In carrying out this data search method, a target count value and a count value reproduced from said recording medium are compared with each other, the direction and speed of the recording medium are controlled in accordance with the comparison output, and when the count value reproduced from the recording medium becomes close to the target count value, the report signal is generated after detecting a division of the unit count signal.

The foregoing and other objectives, features and advantages of the invention will be more readily understood upon consideration of the following detailed description of certain preferred embodiments of the invention, taken in conjunction with the accompanying drawings.

BRIEF DESCRIPTION OF THE DRAWINGS

FIG. 1 is a view showing a conventional search method;

FIG. 2 is a block diagram showing an embodiment of the present invention;

FIG. 3 is a view showing a DAT format;

FIG. 4 is a view showing a data format of a main data block;

FIG. 5 is a view showing a data format of a main area for one frame;

FIGS. 6A and 6B are depictions of the data formats of the EVEN and ODD sub code blocks, respectively;

FIGS. 7 and 8 are views showing data formats of packs in the sub-code block;

FIG. 9 is a view showing the relationship between groups and save sets;

FIG. 10A shows an example of the indications of the counts GPC, FMC, SSMC, and RMC for various groups of 23 frames;

FIGS. 10B is an illustration showing a forward tape direction search method;

FIG. 10c is an illustration showing a reverse tape direction search method; and

FIGS. 11A and 11B together constitute a flow chart showing a search sequence.

DETAILED DESCRIPTION OF THE PREFERRED EMBODIMENT

FIG. 2 shows an arrangement when a DAT is used as a data recorder. Reference numeral 1 denotes a DAT; 2, an interface bus; 3, a host computer; and 4 and 5, inner buses. The DAT 1 is mainly constituted by a recording/reproducing section 6, a recording amplifier 7, a reproducing amplifier 8, a signal processing circuit 9, a RAM 10, a data controller 11, an interface board 12, a system controller 13, a servo and motor drive circuit 14 and the like.

The system controller 13, the signal processing circuit 9 and the data controller 11 are arranged to exchange predetermined signals such as an absolute frame number AFNO, a mode instruction, a logical frame number LFNO, a data transfer instruction and the like.

Although not shown, the recording/reproducing section 6 is provided with a rotary head drum. A magnetic tape is wound around the drum in an angular range of about 90 and is fed by a capstan. The drum has two heads A and B having different azimuth angles. During one revolution of the drum, two oblique tracks are recorded or reproduced on or from the tape.

Digital data supplied from the host computer 3 through the buses 5, 2 and 4 are input to the interface board 12, and are then subjected to predetermined signal processing in the data controller 11, the RAM 10, the signal processing circuit 9 and the like in accordance with instructions from the system controller 13. In this manner, conversion to the DAT format described above is performed. The converted signal is supplied to the recording or reproducing section 6 through the recording amplifier 7, and is recorded on the magnetic tape by the heads A and B.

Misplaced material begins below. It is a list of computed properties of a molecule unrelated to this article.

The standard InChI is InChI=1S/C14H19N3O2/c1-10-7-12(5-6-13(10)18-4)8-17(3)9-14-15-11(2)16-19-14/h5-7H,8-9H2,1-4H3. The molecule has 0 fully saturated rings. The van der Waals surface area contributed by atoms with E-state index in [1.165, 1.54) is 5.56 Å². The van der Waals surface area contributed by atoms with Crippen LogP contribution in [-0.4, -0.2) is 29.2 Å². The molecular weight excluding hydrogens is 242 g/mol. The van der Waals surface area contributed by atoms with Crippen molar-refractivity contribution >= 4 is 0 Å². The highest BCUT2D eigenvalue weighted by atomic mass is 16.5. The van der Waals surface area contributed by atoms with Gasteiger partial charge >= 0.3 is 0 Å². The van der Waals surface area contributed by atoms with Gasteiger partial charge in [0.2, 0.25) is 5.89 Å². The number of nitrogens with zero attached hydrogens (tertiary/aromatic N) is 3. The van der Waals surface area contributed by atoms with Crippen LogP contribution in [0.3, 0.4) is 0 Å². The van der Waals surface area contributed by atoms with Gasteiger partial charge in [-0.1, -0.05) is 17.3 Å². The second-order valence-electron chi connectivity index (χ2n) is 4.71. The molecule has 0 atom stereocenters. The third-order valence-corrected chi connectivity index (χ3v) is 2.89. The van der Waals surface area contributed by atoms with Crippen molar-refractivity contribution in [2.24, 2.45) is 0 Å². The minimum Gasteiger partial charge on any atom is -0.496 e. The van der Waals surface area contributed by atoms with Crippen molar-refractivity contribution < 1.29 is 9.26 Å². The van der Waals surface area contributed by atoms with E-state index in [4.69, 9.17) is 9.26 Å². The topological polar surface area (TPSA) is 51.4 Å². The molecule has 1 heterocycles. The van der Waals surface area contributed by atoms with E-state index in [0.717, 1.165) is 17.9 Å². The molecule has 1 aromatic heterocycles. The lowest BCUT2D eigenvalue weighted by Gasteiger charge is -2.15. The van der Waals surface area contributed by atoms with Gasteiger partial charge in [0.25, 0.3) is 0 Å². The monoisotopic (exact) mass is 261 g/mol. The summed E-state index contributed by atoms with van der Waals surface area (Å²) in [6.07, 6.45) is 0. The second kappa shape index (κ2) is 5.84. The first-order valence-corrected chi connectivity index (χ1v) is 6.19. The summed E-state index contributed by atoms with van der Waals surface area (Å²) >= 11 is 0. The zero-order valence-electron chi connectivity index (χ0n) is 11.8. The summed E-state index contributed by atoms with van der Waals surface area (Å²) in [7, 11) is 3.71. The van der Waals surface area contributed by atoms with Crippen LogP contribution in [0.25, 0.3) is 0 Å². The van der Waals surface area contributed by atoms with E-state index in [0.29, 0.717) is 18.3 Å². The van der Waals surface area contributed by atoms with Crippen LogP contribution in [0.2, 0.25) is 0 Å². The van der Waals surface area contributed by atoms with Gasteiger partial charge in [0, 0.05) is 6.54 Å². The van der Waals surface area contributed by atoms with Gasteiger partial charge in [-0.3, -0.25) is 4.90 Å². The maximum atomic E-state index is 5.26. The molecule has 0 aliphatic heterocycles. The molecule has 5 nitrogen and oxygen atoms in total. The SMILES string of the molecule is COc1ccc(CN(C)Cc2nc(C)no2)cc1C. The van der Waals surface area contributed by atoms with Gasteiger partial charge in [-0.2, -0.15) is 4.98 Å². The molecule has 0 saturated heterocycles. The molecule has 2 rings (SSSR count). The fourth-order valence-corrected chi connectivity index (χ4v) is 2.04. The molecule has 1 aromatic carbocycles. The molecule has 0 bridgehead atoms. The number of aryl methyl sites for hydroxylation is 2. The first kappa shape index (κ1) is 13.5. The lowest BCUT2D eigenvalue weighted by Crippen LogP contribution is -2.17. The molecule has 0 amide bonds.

The signal recorded on the magnetic tape can also be reproduced by the heads A and B. The reproduced signal is supplied to the signal processing circuit 9 through the reproducing amplifier 8. Digital data which is obtained by reconverting the reproduced signal by the signal processing circuit 9 is supplied to the host computer 3 through the data controller 11, the interface board 12 and the buses 4, 2 and 5.

In the above apparatus, the DAT format on the magnetic tape is as shown in FIG. 3.

In FIG. 3, during one revolution of the heads A and B, two oblique tracks TA and TB are formed on a tape 15 from its lower side, as indicated by an arrow a. The two tracks TA and TB constitute one frame. The track TA (or TB) consists of 196 blocks, and one block consists of 288 bits. 34 blocks at each end portion serve as a sub area, and 128 central blocks serve as a main area.

Each sub area is further divided into sections. More specifically, there are provided, from the lower end of the track, a margin section, a PLL preamble section of a sub code, a first sub-code section constituted of 8 blocks, a postamble section, a gap section for a block section, a tracking (ATF) signal section, a gap section between adjacent blocks, and a PLL preamble of data. Then, after the main data section there follows a gap section between adjacent blocks, an ATF signal section, a gap section between adjacent blocks, a PLL preamble section of a sub code, a second sub-code section constituted by 8 blocks, a postamble second sub-code section, and a margin section. The other blocks are constituted by predetermined numbers of blocks, respectively. Note that in FIG. 3, the measure of lengths of sections is not accurately depicted.

The main area consists of 128 data blocks. As shown in FIG. 4, each block is constituted by an 8-bit sync signal, an 8-bit PCM-ID (W1), an 8-bit block address (W2) and an 8-bit parity, and main data is stored in the following 256-bit section. The main data is 16-bit PCM data for L and R channels when an audio signal is processed. The 16-bit main data are interleaved in the main areas of the tracks TA and TB (one frame) together with the parity. In this case, in the main areas in one frame, about 5760-bytes of data is recorded. When the DAT is used as a data recorder, the data sent from the host computer 3 are converted into 16-bit data and are processed in the same manner as the PCM data. These data are formatted as shown in FIG. 5, and are recorded in the main area of each frame.